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The Bard’s untamed shrew: Shakespeare and the Countess by Chris Laoutaris

The Countess Russell drew up a petition to prevent Blackfriars Theatre from opening and to drive the dramatist and his wretched troupe from her turf.

Drama queen: the Countess Russell. Image: Red Edge/Girts Gailans

Shakespeare and the Countess:
The Battle That Gave Birth to the Globe

Chris Laoutaris
Fig Tree, 503pp, £20

Shakespeare was the neighbour from hell, according to Elizabeth Russell, the dowager countess of Bedford and Puritan zealot who had the misfortune to live next to his newly built Blackfriars Theatre.

Not only did she put up for months with the hammering and clattering of builders, whose carts of rubble rattled ceaselessly past her front door, but once the “house of Satan” was complete, she faced a future of roads gridlocked with revellers as well as the interminable racket of “drums and trumpets” rising from the stage. Shakespeare’s business partner James Burbage was hoping to create a state-of-the-art playhouse to attract a quality audience, but as far as Elizabeth was concerned, any audience was corrupting public morals. Preferring the “divine service and sermons”, she considered the theatre to be at best a “market of bawdry” and at worst the focus of civil unrest.

It was 1596 and these were nervous times; so, to preserve the peace, Elizabeth did what any soldier of Christ and servant of the queen would do. She drew up a petition to prevent the den of iniquity from opening and to drive the dramatist and his wretched troupe from her turf.

In doing so, she derailed Shakespeare’s career, but only temporarily. He avenged himself, Chris Laoutaris suggests, by sending up her kinsmen in Henry IV and The Merry Wives of Windsor and immortalising her son, Thomas Posthumous Hoby, as the Puritanical Malvolio in Twelfth Night. Several scenes from her life are encrypted in his plays and Elizabeth’s final appearance in Shakespeare, Laoutaris moots, is as the dowager countess of Rousillon in All’s Well That Ends Well.

Shakespeare and the Countess is a work of historical and literary detection which takes us straight to the heart of religious politics in Elizabethan England. Homing in on the countess’s petition, Laoutaris – a lecturer at Birmingham University’s Shakespeare Institute – vividly reconstructs the neighbourhood of Blackfriars in the City of London, where courtiers, tradesmen and French émigrés lived cheek by jowl, and unravels the relationships between the signatories. These are not as straightforward as you might assume: the author shows how one of the petitioners was Shakespeare’s own patron George Carey; another was the publisher of his Venus and Adonis, Richard Field, a childhood friend. It was quite normal, in the extreme world of Elizabeth Russell, for everyone to be deceiving everyone else almost all of the time.

There is a great deal to admire in this hugely ambitious book but the title is misleading. The Bard has only a walk-on role in the overall drama and, strange to say, the scenes in which he appears could be cut without any great loss. His presence will obviously appeal to the audience and his name does not appear without a drum roll, but Laoutaris is less interested in Shakespeare than in Elizabeth Russell: occasional poet, pushy parent, self-promoting Puritan and the most litigious woman who ever lived. Putting the playwright out of business was as nought in comparison to the punishments meted out from her country estates to neighbours with whom she fell out. Kidnap, forgery and hanging men by their heels were Elizabeth’s usual responses to disputes over land. Ironically, she had a lively theatrical streak and blossomed in battle.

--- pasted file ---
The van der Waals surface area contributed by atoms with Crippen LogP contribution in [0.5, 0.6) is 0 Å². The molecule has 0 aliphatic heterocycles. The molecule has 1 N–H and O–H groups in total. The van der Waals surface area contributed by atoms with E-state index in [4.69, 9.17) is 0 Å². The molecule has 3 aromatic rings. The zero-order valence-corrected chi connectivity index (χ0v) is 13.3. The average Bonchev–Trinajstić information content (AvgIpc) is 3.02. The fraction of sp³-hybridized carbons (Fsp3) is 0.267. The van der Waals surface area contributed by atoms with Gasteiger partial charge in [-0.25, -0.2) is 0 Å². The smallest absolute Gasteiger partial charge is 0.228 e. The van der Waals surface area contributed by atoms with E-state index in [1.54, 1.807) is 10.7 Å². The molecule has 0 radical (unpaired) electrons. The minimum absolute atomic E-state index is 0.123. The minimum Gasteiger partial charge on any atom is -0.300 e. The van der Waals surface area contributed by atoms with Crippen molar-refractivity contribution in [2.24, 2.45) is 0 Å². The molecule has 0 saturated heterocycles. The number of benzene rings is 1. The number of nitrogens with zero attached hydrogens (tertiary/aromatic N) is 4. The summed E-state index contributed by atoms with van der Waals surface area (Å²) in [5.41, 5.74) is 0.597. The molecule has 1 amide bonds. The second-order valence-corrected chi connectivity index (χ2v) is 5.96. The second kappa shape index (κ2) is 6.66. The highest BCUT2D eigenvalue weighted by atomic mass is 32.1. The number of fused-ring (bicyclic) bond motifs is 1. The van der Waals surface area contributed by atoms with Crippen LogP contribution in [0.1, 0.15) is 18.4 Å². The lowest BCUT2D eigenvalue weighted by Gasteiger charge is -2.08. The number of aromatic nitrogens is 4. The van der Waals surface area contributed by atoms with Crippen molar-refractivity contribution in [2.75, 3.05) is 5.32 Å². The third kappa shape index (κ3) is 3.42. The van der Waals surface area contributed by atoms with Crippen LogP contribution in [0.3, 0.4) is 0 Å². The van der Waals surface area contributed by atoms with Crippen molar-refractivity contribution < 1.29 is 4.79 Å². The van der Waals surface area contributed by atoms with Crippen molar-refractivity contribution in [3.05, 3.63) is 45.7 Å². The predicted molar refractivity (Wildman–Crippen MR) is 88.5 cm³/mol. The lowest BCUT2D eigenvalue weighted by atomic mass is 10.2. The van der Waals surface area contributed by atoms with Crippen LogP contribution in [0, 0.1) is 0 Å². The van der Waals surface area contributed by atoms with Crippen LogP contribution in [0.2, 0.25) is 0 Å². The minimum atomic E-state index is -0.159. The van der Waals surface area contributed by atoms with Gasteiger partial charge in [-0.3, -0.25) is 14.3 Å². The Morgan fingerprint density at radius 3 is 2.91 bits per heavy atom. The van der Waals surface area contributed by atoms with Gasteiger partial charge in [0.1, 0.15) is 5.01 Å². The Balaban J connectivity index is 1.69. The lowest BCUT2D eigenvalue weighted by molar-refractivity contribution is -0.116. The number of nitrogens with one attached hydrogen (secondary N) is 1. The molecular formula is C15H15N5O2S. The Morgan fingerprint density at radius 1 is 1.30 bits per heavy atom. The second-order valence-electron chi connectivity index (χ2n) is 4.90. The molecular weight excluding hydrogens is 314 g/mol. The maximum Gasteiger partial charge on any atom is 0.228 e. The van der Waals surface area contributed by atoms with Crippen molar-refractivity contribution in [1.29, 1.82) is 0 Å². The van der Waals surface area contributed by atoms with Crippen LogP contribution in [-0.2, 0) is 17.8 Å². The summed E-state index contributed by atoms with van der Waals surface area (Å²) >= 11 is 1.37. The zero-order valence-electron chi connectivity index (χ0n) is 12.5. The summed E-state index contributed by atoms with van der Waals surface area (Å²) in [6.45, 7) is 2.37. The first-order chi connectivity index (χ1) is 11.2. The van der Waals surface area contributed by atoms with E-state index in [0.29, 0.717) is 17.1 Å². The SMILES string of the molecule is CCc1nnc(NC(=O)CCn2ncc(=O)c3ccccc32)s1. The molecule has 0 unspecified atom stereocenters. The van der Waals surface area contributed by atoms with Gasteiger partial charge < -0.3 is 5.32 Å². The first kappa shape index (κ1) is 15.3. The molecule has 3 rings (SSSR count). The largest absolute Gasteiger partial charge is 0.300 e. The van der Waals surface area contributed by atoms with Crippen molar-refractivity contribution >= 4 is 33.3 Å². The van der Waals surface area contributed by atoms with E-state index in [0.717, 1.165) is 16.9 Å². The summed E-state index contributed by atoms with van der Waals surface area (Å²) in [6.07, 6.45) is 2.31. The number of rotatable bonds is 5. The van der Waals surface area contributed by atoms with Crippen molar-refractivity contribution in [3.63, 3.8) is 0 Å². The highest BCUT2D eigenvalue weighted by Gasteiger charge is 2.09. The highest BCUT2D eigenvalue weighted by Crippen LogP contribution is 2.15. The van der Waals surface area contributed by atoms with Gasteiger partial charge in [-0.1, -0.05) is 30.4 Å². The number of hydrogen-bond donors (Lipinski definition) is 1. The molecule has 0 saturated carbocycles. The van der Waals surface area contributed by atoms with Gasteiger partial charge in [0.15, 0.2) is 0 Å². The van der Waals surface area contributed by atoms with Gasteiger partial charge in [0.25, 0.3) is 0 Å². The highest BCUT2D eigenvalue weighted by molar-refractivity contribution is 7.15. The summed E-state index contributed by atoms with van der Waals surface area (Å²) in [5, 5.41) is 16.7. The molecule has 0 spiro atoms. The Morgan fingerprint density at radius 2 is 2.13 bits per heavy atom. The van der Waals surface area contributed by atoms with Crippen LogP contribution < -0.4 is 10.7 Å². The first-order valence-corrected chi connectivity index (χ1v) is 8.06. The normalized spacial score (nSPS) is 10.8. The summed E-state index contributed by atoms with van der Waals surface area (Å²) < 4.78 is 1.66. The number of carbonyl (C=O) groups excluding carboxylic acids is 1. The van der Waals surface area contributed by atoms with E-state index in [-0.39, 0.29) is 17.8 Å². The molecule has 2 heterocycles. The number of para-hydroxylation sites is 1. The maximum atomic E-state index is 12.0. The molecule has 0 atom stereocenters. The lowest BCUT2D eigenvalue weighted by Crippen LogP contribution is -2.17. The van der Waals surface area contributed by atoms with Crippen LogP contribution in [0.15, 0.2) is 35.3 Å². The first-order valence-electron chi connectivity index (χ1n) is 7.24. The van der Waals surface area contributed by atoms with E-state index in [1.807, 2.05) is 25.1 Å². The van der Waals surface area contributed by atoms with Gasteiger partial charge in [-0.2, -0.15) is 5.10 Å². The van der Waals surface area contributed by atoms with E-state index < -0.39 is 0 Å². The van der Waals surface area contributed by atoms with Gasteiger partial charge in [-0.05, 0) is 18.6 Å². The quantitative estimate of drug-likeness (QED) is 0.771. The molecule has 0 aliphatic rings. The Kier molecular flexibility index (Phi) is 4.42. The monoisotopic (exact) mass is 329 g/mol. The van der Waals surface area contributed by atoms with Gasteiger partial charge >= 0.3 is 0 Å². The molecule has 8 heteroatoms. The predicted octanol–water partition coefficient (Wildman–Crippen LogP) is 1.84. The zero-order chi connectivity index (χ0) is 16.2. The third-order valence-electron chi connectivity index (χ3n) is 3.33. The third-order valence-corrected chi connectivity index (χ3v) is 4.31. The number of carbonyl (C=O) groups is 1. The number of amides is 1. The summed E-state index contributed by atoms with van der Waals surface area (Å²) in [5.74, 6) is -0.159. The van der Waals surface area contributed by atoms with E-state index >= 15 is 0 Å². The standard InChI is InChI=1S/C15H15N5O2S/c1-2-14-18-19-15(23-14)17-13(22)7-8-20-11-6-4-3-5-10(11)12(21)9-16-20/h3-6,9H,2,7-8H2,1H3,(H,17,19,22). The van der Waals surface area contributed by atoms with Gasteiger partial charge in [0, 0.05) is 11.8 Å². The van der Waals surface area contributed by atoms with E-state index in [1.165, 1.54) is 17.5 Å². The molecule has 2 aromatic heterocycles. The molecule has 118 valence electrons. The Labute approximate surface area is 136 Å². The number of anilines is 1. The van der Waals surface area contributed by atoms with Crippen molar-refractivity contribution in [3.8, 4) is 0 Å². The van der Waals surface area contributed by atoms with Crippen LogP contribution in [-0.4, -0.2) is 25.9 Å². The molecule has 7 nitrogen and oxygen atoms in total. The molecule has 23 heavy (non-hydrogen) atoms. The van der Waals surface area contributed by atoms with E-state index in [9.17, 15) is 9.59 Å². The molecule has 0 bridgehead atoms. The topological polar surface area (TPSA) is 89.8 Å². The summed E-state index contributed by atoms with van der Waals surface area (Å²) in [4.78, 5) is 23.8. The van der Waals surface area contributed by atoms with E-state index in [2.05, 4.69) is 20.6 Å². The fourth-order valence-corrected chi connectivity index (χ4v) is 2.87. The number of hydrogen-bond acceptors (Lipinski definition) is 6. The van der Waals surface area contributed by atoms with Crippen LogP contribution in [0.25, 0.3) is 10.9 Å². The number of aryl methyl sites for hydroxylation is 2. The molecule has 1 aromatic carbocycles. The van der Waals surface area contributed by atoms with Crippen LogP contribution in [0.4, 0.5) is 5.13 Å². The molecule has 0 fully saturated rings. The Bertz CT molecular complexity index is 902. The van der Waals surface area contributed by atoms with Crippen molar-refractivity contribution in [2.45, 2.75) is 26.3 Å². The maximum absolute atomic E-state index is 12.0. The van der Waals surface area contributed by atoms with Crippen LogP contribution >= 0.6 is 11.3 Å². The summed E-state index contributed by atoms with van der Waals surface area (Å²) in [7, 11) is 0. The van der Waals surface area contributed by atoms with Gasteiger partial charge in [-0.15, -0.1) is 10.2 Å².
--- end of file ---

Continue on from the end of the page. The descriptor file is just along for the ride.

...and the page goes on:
She was an extremist in all things and her life was organised around promoting her children, acquiring and protecting her property (she was the first woman to be the keeper of her own castle) and destroying the Catholic cause. Her afterlife has been just as hectic, with Bisham Abbey, one of her houses, reputed to be home to her furious ghost. Mysterious green lights flicker in the tower room and a hooded woman has been seen rowing a boat on the river in a swath of blue mist.

In the only living likeness of her that still exists, Elizabeth stares out like a cobra from beneath a white headdress of astonishing dimensions, and Laoutaris paints an equally striking biographical portrait. She was given the education of a king because her father, Sir Anthony Cooke, was tutor to Edward VI and Elizabeth shared the boy’s lessons. As such, she was raised to believe in her social superiority, her civic duty, and the importance of crushing those who were not on her team. The Cooke family operated at the centre of
the court: one of her sisters married William Cecil, Lord Burghley, the most powerful man in England, and another married Sir Nicholas Bacon and became the mother of Francis Bacon. Elizabeth married twice; first to Thomas Hoby, the English ambassador to France, and then to John Russell, heir of the Earl of Bedford. Russell died before he inherited the title, but this detail did not deter his widow from calling herself the dowager countess.

Probably wisely, Laoutaris at all times takes the side of his subject, even if this involves giving credit where none is due. She was, he argues, a pioneering “feminist” who stood up for women as independent owners of property. Elizabeth Russell, however, was concerned with the rights of no woman other than herself. He praises her courage as a “single mother”, a modern expression that has little meaning for an age and class in which the requirements of parenthood were so different. She seems to have been singularly unpleasant as a mother; iron-willed, she manipulated the marriages of her children, alienated her sons and was rumoured to have beaten one of them to death when, as a boy, he marred his copybook. Laoutaris swipes this story aside like an irritating fly.